“You never know when you’re going to run into a state rep and have a chance to tell him or her what’s on your mind,” Alpert says.

For the town hall exercise, Alpert dons a tie and transforms into candidate Jefferson Lincoln, a potato chip mogul turned politician. He takes questions from the group. Someone asks “When is slavery really going to end in this country?” Another person asks the faux-candidate what he’ll do about “inner-city food deserts” in light of his background in the snack food business. As Lincoln, Alpert ducks, dodges, and avoids questions with aplomb. He’s been watching candidates closely for years and his impression of a slippery politician is dead-on. Later, Alpert says he’s seen stump speeches and town halls at which candidates act exactly like Jefferson Lincoln. “I’ll see them and think, ‘They came to our workshop and learned all the wrong lessons!’ … It’s up to us to shake them out of it.”

NEWS_birddog_2Arnie Alpert speaks with Frank Heffron, who is posing as a reporter.

The exercise prompts some good advice. “The issues that are important to you, you need to raise them at these events. Don’t get distracted by what the candidates say,” Zink says. Other town hall tips: bring a friend or two (there’s a greater chance one of you will be called on for a question), be calm and reasonable (being hostile distracts from the issues), ask questions early (the first few people to raise their hand are usually called on), and be ready to speak with the media.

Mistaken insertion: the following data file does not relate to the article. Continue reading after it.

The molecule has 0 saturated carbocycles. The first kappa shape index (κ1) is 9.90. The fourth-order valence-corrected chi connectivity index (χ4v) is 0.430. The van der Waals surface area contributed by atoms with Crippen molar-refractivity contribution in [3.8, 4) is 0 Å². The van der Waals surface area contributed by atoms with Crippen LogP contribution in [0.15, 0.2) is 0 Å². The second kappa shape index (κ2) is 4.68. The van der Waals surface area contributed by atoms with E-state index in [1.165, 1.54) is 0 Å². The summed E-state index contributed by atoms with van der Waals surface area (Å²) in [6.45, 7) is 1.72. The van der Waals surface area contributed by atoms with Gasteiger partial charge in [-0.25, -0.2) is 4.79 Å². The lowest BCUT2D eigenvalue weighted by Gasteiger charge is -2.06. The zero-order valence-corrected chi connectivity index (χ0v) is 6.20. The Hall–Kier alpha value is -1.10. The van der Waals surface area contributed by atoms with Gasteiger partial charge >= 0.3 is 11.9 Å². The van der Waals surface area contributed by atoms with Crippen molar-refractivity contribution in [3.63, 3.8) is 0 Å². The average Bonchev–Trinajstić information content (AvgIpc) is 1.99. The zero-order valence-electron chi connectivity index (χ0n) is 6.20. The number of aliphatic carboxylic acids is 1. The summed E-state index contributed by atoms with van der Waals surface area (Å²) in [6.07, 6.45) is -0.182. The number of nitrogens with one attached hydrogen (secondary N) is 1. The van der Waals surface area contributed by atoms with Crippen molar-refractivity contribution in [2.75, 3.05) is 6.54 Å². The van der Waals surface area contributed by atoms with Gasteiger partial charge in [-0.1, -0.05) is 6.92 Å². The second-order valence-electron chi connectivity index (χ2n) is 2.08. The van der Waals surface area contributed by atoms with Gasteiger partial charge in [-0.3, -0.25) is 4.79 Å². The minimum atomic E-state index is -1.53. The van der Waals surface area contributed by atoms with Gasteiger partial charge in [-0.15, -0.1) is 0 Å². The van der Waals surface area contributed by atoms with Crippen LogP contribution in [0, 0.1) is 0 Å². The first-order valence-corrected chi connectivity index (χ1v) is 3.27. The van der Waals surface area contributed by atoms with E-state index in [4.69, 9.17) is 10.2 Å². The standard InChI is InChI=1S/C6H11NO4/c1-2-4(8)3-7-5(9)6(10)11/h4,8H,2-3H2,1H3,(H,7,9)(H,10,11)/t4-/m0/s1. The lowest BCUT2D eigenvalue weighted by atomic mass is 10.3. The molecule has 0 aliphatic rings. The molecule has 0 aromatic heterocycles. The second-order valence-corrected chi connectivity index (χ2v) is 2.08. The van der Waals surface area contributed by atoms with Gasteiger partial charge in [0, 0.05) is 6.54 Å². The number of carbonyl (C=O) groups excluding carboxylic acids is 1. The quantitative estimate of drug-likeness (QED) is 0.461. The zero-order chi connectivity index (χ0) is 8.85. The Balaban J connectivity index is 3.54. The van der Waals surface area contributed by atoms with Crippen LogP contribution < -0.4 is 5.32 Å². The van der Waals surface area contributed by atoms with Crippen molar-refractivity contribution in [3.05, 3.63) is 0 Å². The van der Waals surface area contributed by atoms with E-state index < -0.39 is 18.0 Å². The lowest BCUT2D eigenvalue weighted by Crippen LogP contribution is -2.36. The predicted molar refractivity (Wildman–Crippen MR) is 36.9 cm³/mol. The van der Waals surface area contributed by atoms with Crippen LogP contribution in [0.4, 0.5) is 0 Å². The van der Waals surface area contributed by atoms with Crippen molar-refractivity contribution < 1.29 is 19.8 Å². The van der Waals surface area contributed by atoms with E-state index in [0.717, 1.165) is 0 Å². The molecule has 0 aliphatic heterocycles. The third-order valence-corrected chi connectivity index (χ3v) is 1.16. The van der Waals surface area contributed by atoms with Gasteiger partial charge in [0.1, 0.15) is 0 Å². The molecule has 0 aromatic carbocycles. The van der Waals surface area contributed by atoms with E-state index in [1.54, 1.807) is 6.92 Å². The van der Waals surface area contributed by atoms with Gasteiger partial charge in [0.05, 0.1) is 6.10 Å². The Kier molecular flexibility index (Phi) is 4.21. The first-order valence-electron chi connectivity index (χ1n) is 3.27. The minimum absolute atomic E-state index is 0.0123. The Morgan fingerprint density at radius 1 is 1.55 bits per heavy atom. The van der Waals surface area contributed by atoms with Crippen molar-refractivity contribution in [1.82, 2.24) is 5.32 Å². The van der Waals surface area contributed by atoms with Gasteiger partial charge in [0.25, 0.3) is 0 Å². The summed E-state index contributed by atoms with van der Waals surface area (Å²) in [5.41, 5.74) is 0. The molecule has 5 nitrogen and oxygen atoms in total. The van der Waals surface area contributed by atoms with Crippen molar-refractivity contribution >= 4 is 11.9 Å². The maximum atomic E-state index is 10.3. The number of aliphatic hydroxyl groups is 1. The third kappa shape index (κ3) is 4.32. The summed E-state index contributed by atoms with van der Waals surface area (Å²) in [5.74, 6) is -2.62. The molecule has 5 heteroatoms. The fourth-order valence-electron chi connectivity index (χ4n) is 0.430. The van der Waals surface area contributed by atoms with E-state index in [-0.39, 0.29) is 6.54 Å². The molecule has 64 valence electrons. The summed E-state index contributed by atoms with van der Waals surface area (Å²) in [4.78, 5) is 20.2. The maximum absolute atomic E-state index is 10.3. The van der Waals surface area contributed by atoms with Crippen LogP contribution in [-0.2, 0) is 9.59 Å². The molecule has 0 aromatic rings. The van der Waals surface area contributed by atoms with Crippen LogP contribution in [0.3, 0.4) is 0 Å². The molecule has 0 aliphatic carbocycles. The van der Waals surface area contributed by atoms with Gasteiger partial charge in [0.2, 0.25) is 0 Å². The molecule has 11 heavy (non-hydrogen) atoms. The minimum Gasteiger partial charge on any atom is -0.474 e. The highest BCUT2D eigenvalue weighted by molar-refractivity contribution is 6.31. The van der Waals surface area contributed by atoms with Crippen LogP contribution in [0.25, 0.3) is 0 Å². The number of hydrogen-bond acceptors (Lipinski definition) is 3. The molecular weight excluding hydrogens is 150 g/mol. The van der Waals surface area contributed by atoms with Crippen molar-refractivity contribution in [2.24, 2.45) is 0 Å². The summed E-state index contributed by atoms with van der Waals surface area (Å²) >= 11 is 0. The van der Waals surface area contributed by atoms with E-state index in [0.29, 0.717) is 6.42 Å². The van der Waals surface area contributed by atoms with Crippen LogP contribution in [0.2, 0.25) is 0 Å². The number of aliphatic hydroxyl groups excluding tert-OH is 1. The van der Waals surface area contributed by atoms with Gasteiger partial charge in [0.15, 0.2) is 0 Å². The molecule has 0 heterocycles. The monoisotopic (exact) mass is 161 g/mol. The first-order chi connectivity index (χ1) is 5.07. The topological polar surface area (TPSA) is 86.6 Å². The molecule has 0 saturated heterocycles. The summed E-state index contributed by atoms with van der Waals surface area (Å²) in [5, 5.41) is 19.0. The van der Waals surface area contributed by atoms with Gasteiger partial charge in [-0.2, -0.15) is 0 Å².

The results of bird-dogging aren’t always immediate. A good bird-dogger won’t always get a straight answer, but if she’s tenacious enough, her efforts can change the course of the political conversation.

“We do have the ability to shift the discourse in this country,” Alpert says.

Zink and Alpert share their own bird-dogging stories. Zink and a friend bird-dogged Mitt Romney at a campaign stop. The friend managed to shake Romney’s hand — and kept the handshake going all the way outside to the parking lot, all while having a conversation about nuclear weapons policies. Alpert recalled the time he went to a town hall meeting for former senator Phil Gramm dressed in a “fat cat” costume, complete with a tail. The costume worked, according to Alpert — Gramm called on him during a Q&A session.

“You have to figure out how to have fun with it, because it is fun,” Zink says.

As the training wraps up, the participants talk about their future bird-dogging plans.

Renay Allen runs a Facebook group called Exeter NH Transition Town, a group dedicated to local environmental issues.

She’s not sure if she’ll bird-dog any candidates during the 2016 campaign. “I’ll give it a try, but I’m a little shy,” she says. “But being able to have questions in hand … will be extremely helpful.”

“I feel a little more energized to show up at events,” says Don Nolte of Exeter. Bird-dogging can “help frame issues for the nation and the world. If it can happen anywhere, New Hampshire is the place.”

Follow along: You can find information about local candidate appearances and event details at the AFSC’s Governing Under the Influence site.

Top of page: Arnie Alpert poses as fictional candidate Jefferson Lincoln at a   bird-dogging training in Exeter.